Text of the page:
Scott Armstrong, former Democrat Watergate investigator, who many former colleagues on the Watergate Committee believe leaked inside information about the investigation to Post reporters Bob Woodward and Carl Bernstein, and then apparently parlayed those ties into a job as a Post reporter, wasn't happy enough with his 15 minutes of fame back in the 1970s. Now that his former colleague on the committee, former Sen. Fred Thompson is garnering some attention, Armstrong is elbowing his way back into the news.
Armstrong went public last week, claiming that Thompson had secretly been a mole for President Richard Nixon and the White House during his time as minority counsel to the Watergate Committee. Armstrong was apparently irked that Thompson was attempting to take credit for asking a question of former White House aide Alexander Butterfield that revealed to the public the existence of an Oval Office recording system.
Thompson learned of the system from witness interviews conducted by, among others, Armstrong and his GOP investigative counterparts. The Associated Press makes much of the fact that Thompson asked a question for which everyone on the committee already knew the answer.
"For the most part, there isn't a single witness that goes before a House of Senate committee who hasn't told us beforehand what he or she is going to say," says a current Judiciary Committee career staffer. "The Boston Globe and the Associated Press know this, but they treat the Watergate hearings like they were somehow different. Big surprise."
In fact, Woodward and Bernstein routinely reported ahead of time what Watergate investigators were discovering during the interview and interrogation process, sometimes breaking news that was bound by lawyer-client privilege. While Armstrong claims he was attempting to find a mole working for the White House, others were trying to find a mole working for the Washington Post.
"There were a number of us who were trying to figure out who was leaking to Woodward, and we never were able to find out," says a Washington, D.C. based lawyer, who back in the early 1970s served as a junior aide to one of the senators sitting on the committee. "Once everything was over and Armstrong went to work at the Post, it all made sense."
Perhaps the recent attempt for the spotlight wasn't such a smart thing, as it raises the specter of Armstrong's own background. He has a history of raising his profile, but then getting burned.
Back in 1985, Armstrong founded the National Security Archive, a group that was operated through the leftist Fund for Peace. The Archive encouraged the leaking of national security information to the public. Armstrong, according to insiders at the Ford Foundation, was too extreme politically for the foundation, which at the time was the Fund for Peace's key donor. Armstrong was pushed out.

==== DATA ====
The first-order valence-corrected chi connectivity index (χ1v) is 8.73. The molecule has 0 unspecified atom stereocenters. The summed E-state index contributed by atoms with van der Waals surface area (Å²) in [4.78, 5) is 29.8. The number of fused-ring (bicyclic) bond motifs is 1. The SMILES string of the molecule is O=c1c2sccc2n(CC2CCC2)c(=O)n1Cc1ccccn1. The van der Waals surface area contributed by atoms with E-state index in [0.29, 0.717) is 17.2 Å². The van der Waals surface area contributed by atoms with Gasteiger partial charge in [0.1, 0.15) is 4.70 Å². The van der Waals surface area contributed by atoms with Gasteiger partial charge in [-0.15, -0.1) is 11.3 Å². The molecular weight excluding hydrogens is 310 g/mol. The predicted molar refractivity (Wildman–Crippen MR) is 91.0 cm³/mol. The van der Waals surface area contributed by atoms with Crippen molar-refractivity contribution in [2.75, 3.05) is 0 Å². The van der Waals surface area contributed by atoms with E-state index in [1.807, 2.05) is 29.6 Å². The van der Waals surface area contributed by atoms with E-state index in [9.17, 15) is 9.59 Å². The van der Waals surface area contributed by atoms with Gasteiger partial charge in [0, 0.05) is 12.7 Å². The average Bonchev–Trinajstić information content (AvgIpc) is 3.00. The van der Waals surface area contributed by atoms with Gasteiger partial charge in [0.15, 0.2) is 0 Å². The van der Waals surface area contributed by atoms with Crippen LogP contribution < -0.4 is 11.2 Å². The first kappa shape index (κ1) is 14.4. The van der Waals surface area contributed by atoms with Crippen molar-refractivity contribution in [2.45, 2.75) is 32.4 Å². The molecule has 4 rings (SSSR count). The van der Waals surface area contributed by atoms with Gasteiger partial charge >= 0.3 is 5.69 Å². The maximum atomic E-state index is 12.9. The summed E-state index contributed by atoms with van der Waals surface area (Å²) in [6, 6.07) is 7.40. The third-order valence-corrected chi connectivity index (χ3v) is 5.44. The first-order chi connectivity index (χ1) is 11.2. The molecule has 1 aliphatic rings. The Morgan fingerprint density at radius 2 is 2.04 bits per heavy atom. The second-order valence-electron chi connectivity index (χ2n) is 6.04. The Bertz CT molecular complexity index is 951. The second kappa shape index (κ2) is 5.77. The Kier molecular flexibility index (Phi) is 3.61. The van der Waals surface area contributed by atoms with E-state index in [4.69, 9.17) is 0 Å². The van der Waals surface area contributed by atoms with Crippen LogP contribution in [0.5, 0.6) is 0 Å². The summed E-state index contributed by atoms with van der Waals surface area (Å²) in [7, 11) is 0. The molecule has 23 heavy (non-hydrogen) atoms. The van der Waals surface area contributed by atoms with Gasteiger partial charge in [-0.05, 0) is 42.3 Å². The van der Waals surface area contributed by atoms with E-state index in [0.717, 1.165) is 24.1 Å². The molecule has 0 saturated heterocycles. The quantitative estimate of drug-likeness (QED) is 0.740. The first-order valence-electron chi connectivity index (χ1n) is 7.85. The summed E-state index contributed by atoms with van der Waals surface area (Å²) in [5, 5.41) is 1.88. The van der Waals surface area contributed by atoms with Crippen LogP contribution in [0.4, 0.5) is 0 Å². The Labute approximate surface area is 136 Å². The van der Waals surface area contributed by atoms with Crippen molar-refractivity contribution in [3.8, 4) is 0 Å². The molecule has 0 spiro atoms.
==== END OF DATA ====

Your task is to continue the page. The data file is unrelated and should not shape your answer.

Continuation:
Today, Armstrong is involved in another leftist group, the Information Trust. Again, its mission is the enabling of federal government leakers of classified information. Information Trust, according to Senate Intelligence Committee staff and Federal Bureau of Investigation officials, is believed to have played a critical role in the leaking of national security and intelligence data to the New York Times and Washington Post about the CIA's secret prisons that housed al Qaeda terrorists overseas. The organization also is believed to have assisted in the leaking of information on the SWIFT financial monitoring system out of the Treasury Department.
Given the organization's reputation and Armstrong's, it's not surprising that a Democrat mouthpiece like the Boston Globe would play this game on Thompson.
PICKING AT STRAWS
If you subtract the 100 or so "guests" former Gov. Mitt Romney brought with him to stuff the ballot box in Florida on Saturday night, Fred Thompson won another straw poll.
As Erick Erickson over at RedState pointed out on Saturday, Romney, struggling in the polls everywhere he isn't spending money on media buys, is reduced to also buying up straw polls to promote his candidacy.
He will have plunked down close to an estimated $5 million to make the Ames Republican Straw Poll in Iowa next month a personal political rally (no other major GOP candidate will be participating), and that includes outbidding by sometimes three times as much his nearest competitor for bus rentals to get his folks into Ames.
Romney did something similar over the weekend in Hollywood, Florida, at the Young Republicans convention there. Romney paid for the YR dinner, according to several YR board members, but with the proviso that the straw poll rules be changed so that anyone attending the dinner could vote (previously, only YR delegates voted in the straw poll).
Romney, and his on-site organizer, Jordan Sekulow, bused in about 100 Romney donors, all of whom appeared to exceed by at least 20 years the under-40 age requirement typically used as a guideline for YR membership.
"We're all young at heart," said one Romney backer, who happily submitted a ballot for Romney and claimed to be "younger than 70."
In the end, Romney won the straw poll with 168 votes. Fred Thompson, who made a surprise appearance at the YR luncheon earlier in the day, came in second with 103. Rudy Giuliani was far back in 3rd, with 37.
"I guess Governor Romney did need every one of those 100 tickets he used," said a YR board member. "This isn't one of our finer moments."
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